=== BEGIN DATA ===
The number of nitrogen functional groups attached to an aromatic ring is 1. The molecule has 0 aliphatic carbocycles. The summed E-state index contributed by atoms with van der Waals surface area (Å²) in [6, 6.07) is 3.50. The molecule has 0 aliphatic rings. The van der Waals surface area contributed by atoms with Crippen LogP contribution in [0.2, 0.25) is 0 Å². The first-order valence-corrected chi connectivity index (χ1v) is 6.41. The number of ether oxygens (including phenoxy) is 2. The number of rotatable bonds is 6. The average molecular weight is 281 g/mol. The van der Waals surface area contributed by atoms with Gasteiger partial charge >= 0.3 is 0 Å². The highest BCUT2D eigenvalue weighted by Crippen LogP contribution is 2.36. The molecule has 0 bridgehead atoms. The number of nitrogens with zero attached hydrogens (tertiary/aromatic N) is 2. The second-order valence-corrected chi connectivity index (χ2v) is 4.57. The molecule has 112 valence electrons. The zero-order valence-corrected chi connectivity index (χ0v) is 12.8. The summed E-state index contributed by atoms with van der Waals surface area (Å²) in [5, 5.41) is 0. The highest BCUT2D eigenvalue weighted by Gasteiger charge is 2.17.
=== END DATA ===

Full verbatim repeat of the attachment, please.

The number of nitrogen functional groups attached to an aromatic ring is 1. The molecule has 0 aliphatic carbocycles. The summed E-state index contributed by atoms with van der Waals surface area (Å²) in [6, 6.07) is 3.50. The molecule has 0 aliphatic rings. The van der Waals surface area contributed by atoms with Crippen LogP contribution in [0.2, 0.25) is 0 Å². The first-order valence-corrected chi connectivity index (χ1v) is 6.41. The number of ether oxygens (including phenoxy) is 2. The number of rotatable bonds is 6. The average molecular weight is 281 g/mol. The van der Waals surface area contributed by atoms with Gasteiger partial charge >= 0.3 is 0 Å². The highest BCUT2D eigenvalue weighted by Crippen LogP contribution is 2.36. The molecule has 0 bridgehead atoms. The number of nitrogens with zero attached hydrogens (tertiary/aromatic N) is 2. The second-order valence-corrected chi connectivity index (χ2v) is 4.57. The molecule has 112 valence electrons. The zero-order valence-corrected chi connectivity index (χ0v) is 12.8. The summed E-state index contributed by atoms with van der Waals surface area (Å²) in [5, 5.41) is 0. The highest BCUT2D eigenvalue weighted by Gasteiger charge is 2.17.